Why is it important to get customer feedback? How do you go about collecting this data in a way that is consistent and that provides impactful information?
A recent McGill Institute for Health and Social Policy study published by the Harvard Business Review determined that 90% of company profits are the result of your front line employees.
How does your company look at customer complaints? Are they considered an opportunity, or are they hidden, cast aside, and quickly forgotten?
If you don’t think getting customer feedback is important please pick up Fred Reichheld’s The Ultimate Question. It’s packed full of stories and examples of companies who have made dramatic leaps forward in growth and profitability by focusing on customer satisfaction. Reichheld’s evidence shows that companies providing superior customer satisfaction grow at 2.6 times their competition.
Great customer service anticipates the needs of the customer. Customer service cannot be an individual performance or it will not be enduring. We’ve all had an experience with a great employee at a business we frequent only to come back another time and discover that this was just one person who knew how to treat people.
Customer service starts at the top. Leadership must recognize the value of keeping their customers happy.
The way to make this an enduring part of your business is to incorporate customer feedback into your weekly meeting rhythms. It’s another reason why Strategic Discipline needs to be an indispensable part of your company’s culture. Each weekly meeting should have a portion of the meeting dedicated to employee and customer feedback. Customer feedback is essential to begin to discover how your operation is functioning, and how customers are being treated.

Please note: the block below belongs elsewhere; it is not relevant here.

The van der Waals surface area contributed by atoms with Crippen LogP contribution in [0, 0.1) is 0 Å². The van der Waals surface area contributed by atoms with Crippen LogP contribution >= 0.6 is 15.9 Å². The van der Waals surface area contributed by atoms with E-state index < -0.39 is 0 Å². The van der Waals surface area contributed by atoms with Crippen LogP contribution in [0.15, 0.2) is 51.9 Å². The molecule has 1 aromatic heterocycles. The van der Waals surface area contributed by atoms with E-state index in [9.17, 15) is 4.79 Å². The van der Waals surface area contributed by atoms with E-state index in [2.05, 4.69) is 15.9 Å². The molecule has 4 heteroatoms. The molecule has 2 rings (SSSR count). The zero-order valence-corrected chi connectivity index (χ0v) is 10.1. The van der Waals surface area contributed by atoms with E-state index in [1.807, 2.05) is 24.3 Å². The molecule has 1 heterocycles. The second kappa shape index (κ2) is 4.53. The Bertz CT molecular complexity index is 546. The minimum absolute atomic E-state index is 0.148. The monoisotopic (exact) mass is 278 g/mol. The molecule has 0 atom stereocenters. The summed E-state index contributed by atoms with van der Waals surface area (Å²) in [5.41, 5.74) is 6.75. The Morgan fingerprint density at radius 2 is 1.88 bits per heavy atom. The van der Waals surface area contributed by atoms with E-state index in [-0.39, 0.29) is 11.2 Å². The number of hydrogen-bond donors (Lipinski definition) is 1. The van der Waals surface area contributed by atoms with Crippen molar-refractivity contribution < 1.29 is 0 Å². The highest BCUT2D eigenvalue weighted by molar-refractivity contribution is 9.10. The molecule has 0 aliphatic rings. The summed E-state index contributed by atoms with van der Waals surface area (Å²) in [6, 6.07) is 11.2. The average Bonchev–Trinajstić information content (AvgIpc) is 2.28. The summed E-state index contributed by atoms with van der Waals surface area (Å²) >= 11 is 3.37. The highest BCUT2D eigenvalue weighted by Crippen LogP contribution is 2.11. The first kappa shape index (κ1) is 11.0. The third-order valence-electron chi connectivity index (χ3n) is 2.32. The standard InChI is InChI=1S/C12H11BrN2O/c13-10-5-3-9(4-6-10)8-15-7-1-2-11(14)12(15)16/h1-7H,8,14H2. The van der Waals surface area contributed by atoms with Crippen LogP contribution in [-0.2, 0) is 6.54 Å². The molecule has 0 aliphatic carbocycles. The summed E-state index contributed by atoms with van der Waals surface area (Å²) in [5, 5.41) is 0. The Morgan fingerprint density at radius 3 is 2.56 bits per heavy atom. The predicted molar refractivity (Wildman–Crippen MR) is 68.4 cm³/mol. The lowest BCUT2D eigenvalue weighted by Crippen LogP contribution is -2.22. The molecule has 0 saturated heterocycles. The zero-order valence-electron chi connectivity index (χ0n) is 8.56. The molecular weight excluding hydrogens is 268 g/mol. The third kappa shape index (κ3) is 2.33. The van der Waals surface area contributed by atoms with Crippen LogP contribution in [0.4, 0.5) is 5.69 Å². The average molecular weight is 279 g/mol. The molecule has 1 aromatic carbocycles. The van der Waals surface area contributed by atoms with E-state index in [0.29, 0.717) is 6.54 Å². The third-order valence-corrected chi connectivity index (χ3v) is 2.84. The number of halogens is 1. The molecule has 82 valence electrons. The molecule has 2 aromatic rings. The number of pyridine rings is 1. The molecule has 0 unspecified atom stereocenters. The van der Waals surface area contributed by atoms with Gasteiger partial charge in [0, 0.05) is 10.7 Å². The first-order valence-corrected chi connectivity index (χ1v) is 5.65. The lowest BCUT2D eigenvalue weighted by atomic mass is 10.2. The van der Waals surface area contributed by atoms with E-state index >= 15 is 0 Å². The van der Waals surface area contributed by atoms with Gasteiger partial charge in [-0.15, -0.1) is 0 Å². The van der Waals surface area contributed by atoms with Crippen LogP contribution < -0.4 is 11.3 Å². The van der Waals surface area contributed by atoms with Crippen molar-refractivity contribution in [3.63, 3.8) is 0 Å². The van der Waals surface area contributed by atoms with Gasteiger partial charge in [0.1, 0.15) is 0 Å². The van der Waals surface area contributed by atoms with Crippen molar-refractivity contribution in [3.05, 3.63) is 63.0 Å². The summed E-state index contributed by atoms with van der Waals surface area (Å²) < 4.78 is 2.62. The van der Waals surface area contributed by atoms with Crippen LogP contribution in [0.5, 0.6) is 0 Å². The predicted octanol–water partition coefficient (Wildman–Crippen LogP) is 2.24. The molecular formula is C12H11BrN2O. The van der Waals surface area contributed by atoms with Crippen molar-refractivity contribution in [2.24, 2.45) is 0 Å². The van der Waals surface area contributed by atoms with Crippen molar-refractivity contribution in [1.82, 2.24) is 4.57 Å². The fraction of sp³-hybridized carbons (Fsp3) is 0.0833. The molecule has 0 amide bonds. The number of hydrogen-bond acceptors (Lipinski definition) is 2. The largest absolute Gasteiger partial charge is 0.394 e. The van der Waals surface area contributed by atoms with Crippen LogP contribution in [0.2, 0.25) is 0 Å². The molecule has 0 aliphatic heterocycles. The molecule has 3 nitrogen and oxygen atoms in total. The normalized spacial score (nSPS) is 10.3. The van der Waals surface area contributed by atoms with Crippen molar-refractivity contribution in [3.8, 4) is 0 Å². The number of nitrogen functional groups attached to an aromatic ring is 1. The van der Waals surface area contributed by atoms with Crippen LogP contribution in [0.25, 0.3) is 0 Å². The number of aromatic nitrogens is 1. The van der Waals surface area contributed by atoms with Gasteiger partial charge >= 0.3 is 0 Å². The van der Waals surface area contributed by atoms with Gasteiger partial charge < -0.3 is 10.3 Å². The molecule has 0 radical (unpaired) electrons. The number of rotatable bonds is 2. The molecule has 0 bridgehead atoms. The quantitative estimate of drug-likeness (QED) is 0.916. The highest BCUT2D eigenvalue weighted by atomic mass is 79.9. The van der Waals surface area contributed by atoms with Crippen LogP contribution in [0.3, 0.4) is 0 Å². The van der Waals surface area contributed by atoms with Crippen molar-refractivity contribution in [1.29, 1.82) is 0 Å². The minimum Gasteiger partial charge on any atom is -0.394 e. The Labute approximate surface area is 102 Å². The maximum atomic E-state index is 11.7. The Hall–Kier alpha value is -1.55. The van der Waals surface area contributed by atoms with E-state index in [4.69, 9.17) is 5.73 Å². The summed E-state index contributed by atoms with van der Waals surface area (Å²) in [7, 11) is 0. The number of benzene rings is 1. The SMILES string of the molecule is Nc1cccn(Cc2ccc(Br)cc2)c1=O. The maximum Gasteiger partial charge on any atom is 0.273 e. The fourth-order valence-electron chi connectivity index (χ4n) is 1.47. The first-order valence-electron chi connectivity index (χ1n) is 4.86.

Each leadership team executive should be required to contact at least one customer every week. Top companies like IBM has its top 200 managers talk to 5 customers and employees every week and review the information every Friday. We recommend asking four short questions to discover how the customer feels your service is performing.
If you’re serious about your customer satisfaction effort and wish to compare it to how great companies perform, then you’ll want to start using the scale Reichheld provides with the Net Promoter Score. Here you can begin to measure yourself against the businesses that have the top customer satisfaction scores in the industry.
I recommend visiting their site; particularly the pages that offer who the leading customer satisfaction companies are by industry and who rank highest in customer satisfaction. The names might not surprise you, but their scores might. Industries that don’t score well certainly won’t surprise you. Some of the lowest scoring industries are cable and internet, health and life insurance, and credit card companies. The highest are grocery and supermarkets and online shopping.
Is it valuable? One of my clients established the net promoter score as their basis for customer satisfaction. They quickly realized store-to-store profitability increased as their net promoter score elevated. Their goal each quarter is to exceed a 65% NPS [an outstanding score] to ensure each location is extremely profitable.
Contact me to find out how this can tie into your overall strategy.